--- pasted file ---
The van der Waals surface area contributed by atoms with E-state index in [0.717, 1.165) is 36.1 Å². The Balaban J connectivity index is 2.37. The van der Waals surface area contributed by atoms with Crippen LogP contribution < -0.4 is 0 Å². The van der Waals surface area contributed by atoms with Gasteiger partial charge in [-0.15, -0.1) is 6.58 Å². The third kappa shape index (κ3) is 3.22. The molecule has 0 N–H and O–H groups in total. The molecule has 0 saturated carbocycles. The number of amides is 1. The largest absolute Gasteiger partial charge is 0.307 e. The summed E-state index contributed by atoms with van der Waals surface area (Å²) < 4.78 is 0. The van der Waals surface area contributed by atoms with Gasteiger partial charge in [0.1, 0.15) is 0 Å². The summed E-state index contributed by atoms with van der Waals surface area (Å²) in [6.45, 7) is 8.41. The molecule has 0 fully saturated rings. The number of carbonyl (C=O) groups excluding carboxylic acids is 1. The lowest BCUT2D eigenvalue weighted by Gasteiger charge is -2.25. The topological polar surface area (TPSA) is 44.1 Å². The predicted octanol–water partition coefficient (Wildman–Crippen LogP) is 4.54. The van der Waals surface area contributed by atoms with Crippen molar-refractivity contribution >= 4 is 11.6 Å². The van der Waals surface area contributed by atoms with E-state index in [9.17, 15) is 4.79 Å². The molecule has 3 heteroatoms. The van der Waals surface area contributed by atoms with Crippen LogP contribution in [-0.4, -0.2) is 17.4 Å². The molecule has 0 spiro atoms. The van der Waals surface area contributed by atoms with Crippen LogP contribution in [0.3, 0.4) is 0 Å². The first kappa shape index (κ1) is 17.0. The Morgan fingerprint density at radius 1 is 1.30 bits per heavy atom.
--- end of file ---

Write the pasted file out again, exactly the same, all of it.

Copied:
The van der Waals surface area contributed by atoms with E-state index in [0.717, 1.165) is 36.1 Å². The Balaban J connectivity index is 2.37. The van der Waals surface area contributed by atoms with Crippen LogP contribution < -0.4 is 0 Å². The van der Waals surface area contributed by atoms with Gasteiger partial charge in [-0.15, -0.1) is 6.58 Å². The third kappa shape index (κ3) is 3.22. The molecule has 0 N–H and O–H groups in total. The molecule has 0 saturated carbocycles. The number of amides is 1. The largest absolute Gasteiger partial charge is 0.307 e. The summed E-state index contributed by atoms with van der Waals surface area (Å²) < 4.78 is 0. The van der Waals surface area contributed by atoms with Gasteiger partial charge in [0.1, 0.15) is 0 Å². The summed E-state index contributed by atoms with van der Waals surface area (Å²) in [6.45, 7) is 8.41. The molecule has 0 fully saturated rings. The number of carbonyl (C=O) groups excluding carboxylic acids is 1. The lowest BCUT2D eigenvalue weighted by Gasteiger charge is -2.25. The topological polar surface area (TPSA) is 44.1 Å². The predicted octanol–water partition coefficient (Wildman–Crippen LogP) is 4.54. The van der Waals surface area contributed by atoms with Crippen molar-refractivity contribution >= 4 is 11.6 Å². The van der Waals surface area contributed by atoms with E-state index in [9.17, 15) is 4.79 Å². The molecule has 3 heteroatoms. The van der Waals surface area contributed by atoms with Crippen LogP contribution in [-0.4, -0.2) is 17.4 Å². The molecule has 0 spiro atoms. The van der Waals surface area contributed by atoms with Crippen LogP contribution in [0.3, 0.4) is 0 Å². The first kappa shape index (κ1) is 17.0. The Morgan fingerprint density at radius 1 is 1.30 bits per heavy atom.